That's true: from the SS riding I have done it's more of a mental adjustment than a physical one, although there is some of that, too.

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    I'm a heart patient (no big deal, just atrial fib), turn 60 in January, and I built up a singlespeed four or five years ago. I don't ride it as much as I'd like--I don't ride anything as much as I'd like--but it's a lot of fun, and I know it's made me stronger. I live in the Sierra, and I can climb hills in the SS now that I could barely climb in my 26-26 granny gear on my other bike a couple of years ago. Over the same course, my normal rides, it's not appreciably slower than my Atlantis. I can't figure that out, but it's not unusual for people to say that.
    I put fenders on it for winter and keep it at work (in Reno, in a flat valley). I can ride at lunch, and maintenance is just hosing it off and lubing the chain. I also use it in Yosemite Valley during an annual family trip and take it to the Bay Area sometimes when I visit relatives there. It's always fun, and provides an answer to "But you already HAVE a lot of bikes":
    "Yeah, but I don't have one of THESE!"

  12. #12
    Senior Member Trogon's Avatar
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    Quote Originally Posted by michaelwlf3
    How much trouble did you have tuning your chain line?

    I tried the Singleator/spacer route the last time and concluded that the spacer kit I got was inferior. The setup I was planning for this frame was a full blown singlespeed setup with dedicated hubs and all. The great thing about a conversion, though, is that you have way more gearing options.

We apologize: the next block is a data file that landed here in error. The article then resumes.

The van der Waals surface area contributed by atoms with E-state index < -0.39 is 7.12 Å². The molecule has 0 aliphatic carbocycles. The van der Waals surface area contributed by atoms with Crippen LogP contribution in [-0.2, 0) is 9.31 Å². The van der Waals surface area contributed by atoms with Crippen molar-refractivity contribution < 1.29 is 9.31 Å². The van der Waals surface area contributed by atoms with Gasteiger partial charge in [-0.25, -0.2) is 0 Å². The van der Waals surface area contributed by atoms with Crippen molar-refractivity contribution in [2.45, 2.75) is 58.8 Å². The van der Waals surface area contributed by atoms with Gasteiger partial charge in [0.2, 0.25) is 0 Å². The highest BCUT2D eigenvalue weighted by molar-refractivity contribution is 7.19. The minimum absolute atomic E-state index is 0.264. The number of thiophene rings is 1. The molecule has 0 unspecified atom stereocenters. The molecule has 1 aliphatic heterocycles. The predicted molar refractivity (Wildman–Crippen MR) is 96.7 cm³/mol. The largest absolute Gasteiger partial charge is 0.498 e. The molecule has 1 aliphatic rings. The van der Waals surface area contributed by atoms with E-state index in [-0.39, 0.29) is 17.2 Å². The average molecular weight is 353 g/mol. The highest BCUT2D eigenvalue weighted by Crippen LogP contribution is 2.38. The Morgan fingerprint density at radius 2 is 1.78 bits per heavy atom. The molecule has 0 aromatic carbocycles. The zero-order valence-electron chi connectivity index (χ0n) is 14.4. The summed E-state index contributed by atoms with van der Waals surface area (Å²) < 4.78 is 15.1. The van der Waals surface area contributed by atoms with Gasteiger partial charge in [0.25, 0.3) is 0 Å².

First ride - noisy as heck. Went back home, loosened the retaining bolt on the Singulator wheel, moved some of the spacers around (mine is a Wheels Manufacturing kit) and put it all back together. Silent and no problem since then.

    I too thought about a full-on conversion, but didn't feel like messing around with chain length and the vertical dropouts. But, I had all the pieces and parts so - here we have it.

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    feros ferio John E's Avatar
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    You SS and fixie guys are bent on setting cycling technology back 100 years.

    Seriously, I CAN understand the attraction and the simplicity and purity, just as I fully appreciate both chamber music and a big symphony. The only thing that disgusts me are people who saw the derailleur hanger tabs off of their dropouts.
    "Early to bed, early to rise. Work like hell, and advertise." -- George Stahlman
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    Quote Originally Posted by John E
    You SS and fixie guys are bent on setting cycling technology back 100 years.

    Seriously, I CAN understand the attraction and the simplicity and purity, just as I fully appreciate both chamber music and a big symphony. The only thing that disgusts me are people who saw the derailleur hanger tabs off of their dropouts.
    AAAAARRRRGGGGGHHHHH!

    Perish the thought!

    I have seen a used frame, though, with the derailleur hanger broken off, though, and it's only for safety's sake you'd want to dress it up a bit...

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    I'm not 50 quite yet but after reading the text content and intellect in this forum I feel I should be here. I'm nearing 40 and I love my single speed I converted from an old Schwinn Super Le Tour. I used to race my dirt single speed before I decided that I may be getting to old and finding not enough time to train as I would have needed to to stay competitive (not to mention it starting taking longer to get back up after crashing). So I turned to the road for my single speed crave. I cannot knock geared bikes as I believe that cycling is cycling and it is to ride that is important but if I were to choose between the two I would go with single speed (at least as long as my knees would let me). I find that even with one gear you can get many great training regiments. Using wind and hills, I can obtain my interval sessions and the flats to just spin and recover. The clean looks and simplicity is great.